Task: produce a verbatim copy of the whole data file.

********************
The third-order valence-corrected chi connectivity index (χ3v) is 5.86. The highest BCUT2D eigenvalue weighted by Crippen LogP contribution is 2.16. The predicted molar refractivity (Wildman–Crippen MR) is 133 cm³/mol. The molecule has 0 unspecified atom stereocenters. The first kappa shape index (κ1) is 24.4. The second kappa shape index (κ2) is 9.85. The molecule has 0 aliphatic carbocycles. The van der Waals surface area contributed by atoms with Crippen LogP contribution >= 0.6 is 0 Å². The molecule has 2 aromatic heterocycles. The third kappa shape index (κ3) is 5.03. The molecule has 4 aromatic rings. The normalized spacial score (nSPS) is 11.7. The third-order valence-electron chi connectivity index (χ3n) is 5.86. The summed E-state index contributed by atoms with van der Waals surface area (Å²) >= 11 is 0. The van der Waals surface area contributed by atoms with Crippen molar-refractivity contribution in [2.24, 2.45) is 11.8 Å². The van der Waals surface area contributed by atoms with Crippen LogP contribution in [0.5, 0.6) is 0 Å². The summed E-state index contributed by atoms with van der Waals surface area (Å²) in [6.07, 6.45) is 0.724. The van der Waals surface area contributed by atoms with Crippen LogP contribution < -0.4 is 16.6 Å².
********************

The third-order valence-corrected chi connectivity index (χ3v) is 5.86. The highest BCUT2D eigenvalue weighted by Crippen LogP contribution is 2.16. The predicted molar refractivity (Wildman–Crippen MR) is 133 cm³/mol. The molecule has 0 unspecified atom stereocenters. The first kappa shape index (κ1) is 24.4. The second kappa shape index (κ2) is 9.85. The molecule has 0 aliphatic carbocycles. The van der Waals surface area contributed by atoms with Crippen LogP contribution >= 0.6 is 0 Å². The molecule has 2 aromatic heterocycles. The third kappa shape index (κ3) is 5.03. The molecule has 4 aromatic rings. The normalized spacial score (nSPS) is 11.7. The third-order valence-electron chi connectivity index (χ3n) is 5.86. The summed E-state index contributed by atoms with van der Waals surface area (Å²) >= 11 is 0. The van der Waals surface area contributed by atoms with Crippen molar-refractivity contribution in [2.24, 2.45) is 11.8 Å². The van der Waals surface area contributed by atoms with Crippen LogP contribution in [0.5, 0.6) is 0 Å². The summed E-state index contributed by atoms with van der Waals surface area (Å²) in [6.07, 6.45) is 0.724. The van der Waals surface area contributed by atoms with Crippen LogP contribution < -0.4 is 16.6 Å².